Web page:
GBE Uganda’s Gender Approach – Promoting Energy Skills Development for Women
Energy is essential for the economic advancement of men and women alike. Yet, in many places the number of women making use of modern forms of energy, as well as the number of women pursuing jobs as technicians and professionals in the field of renewable energy, are often much lower compared to men. In Uganda, GBE seeks to address this through a range of approaches to enable more women to join the occupational field of renewable energy.
A prerequisite for the broader uptake of renewable energy solutions – especially among farmers, cooperatives, businesses, and social institutions in rural Uganda – are well-trained solar technicians and professionals. Through its Technical Training and Skills Development project component, GBE Uganda supports the expansion of training opportunities in the occupational field of electricity and solar technology. And GBE Uganda is committed to train particularly female technicians, professionals, and users of renewable energy solutions, and to advance women’s role in this field.
As technical fields are still largely dominated by men in Uganda, GBE put in place a gender strategy and developed a range of approaches to particularly attract and enable women to participate in the project’s educational offers:
During the preparation phase of its technical trainings (for example on solar powered irrigation), GBE Uganda organised so-called “Gender-smart Awareness Workshops”. These were held at the project’s demonstration sites, and served to invite female community members and members of agricultural cooperatives to learn about energy topics and to inform them about the upcoming training opportunities.
Moreover, GBE Uganda engaged local government officials and other partners to promote the project’s educational offers, and sensitized partners on how to reach out to women so as to encourage their participation in the trainings.
GBE Uganda widened its search and outreach activities significantly to identify female training participants. This included for example inviting community extension workers in addition to farmers, and to look for female professionals across the water, energy and agricultural sectors. Private companies – for example water pump sellers and borehole drillers – were encouraged to nominate at least one female participant per male sent to the training.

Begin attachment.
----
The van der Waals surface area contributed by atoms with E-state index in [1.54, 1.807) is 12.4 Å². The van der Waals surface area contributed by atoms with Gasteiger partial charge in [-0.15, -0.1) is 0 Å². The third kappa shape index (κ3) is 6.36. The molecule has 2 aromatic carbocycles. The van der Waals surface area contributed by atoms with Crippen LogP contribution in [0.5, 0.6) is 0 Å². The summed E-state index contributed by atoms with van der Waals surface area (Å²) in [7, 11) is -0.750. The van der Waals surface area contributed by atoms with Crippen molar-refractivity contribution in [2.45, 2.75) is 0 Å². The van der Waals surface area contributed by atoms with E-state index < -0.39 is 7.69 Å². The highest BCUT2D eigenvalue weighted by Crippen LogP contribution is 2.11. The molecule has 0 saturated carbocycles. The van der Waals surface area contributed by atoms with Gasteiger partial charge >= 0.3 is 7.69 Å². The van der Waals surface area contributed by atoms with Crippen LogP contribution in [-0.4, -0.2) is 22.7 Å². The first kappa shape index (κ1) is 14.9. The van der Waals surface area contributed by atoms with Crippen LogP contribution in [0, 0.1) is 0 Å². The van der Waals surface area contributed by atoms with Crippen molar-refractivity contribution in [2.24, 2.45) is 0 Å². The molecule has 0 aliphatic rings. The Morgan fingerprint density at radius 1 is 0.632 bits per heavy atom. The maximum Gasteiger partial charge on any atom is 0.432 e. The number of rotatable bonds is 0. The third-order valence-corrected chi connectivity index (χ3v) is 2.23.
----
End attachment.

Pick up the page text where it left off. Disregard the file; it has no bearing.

As education opportunities for women in fields of science, technology and engineering are still inequitably distributed, GBE Uganda used adapted qualification criteria for the training courses to lower the barrier of entry for women, and additional application windows and training rounds were organised exclusively for women.
During the trainings, GBE Uganda used female teachers to lead classes, and to serve as inspiring real-life examples of women engaged in this occupational field.
The training materials used during trainings at the project’s demonstration sites were adapted to the needs and preferences of women. For example, GBE Uganda re-designed stands for irrigation tanks to include stepladders and handrails, making them safer and more comfortable for women.
Some approaches were more ad-hoc and makeshift at first: when several female training participants failed to organise childcare and brought their children to the training classroom, GBE Uganda improvised a kindergarten at the training venue. The project has since vowed to take a more formal approach to offering childcare services to female students during the trainings.
As a result of these activities, GBE was already able to increase the number of female training participants beyond the number of women that would have participated without dedicated intervention. And still, GBE Uganda’s aim to support women in the energy sector does not stop here. Going forward:
GBE Uganda is in the process of establishing a female-dominated ‘Solar Irrigation Agronomy Club’ at the project’s newest partner institute, the Gulu University in Northern Uganda. The club aims to promote the use of renewable energy in the agriculture sector; and to raise the interest of and empower particularly female university students to work in the field of water, energy, and food security.
GBE Uganda’s educational partner Comboni Technical School Angal (CTSA) in Nebbi in Northwest Uganda will be supported to set up a women-only dormitory at its vocational training campus. This will enable the first-time participation of women in courses offered at the vocational school. The lack of dedicated accommodation for women has so far discouraged female students from pursuing education at the school.
For GBE Uganda, empowering women in the field of renewable energy is a way of life, and the project aims to “walk the talk” by practicing this ambition in its own team: the GBE Uganda team is predominately staffed by female Energy Advisors in leadership roles who practice keen awareness for the needs of women in this field.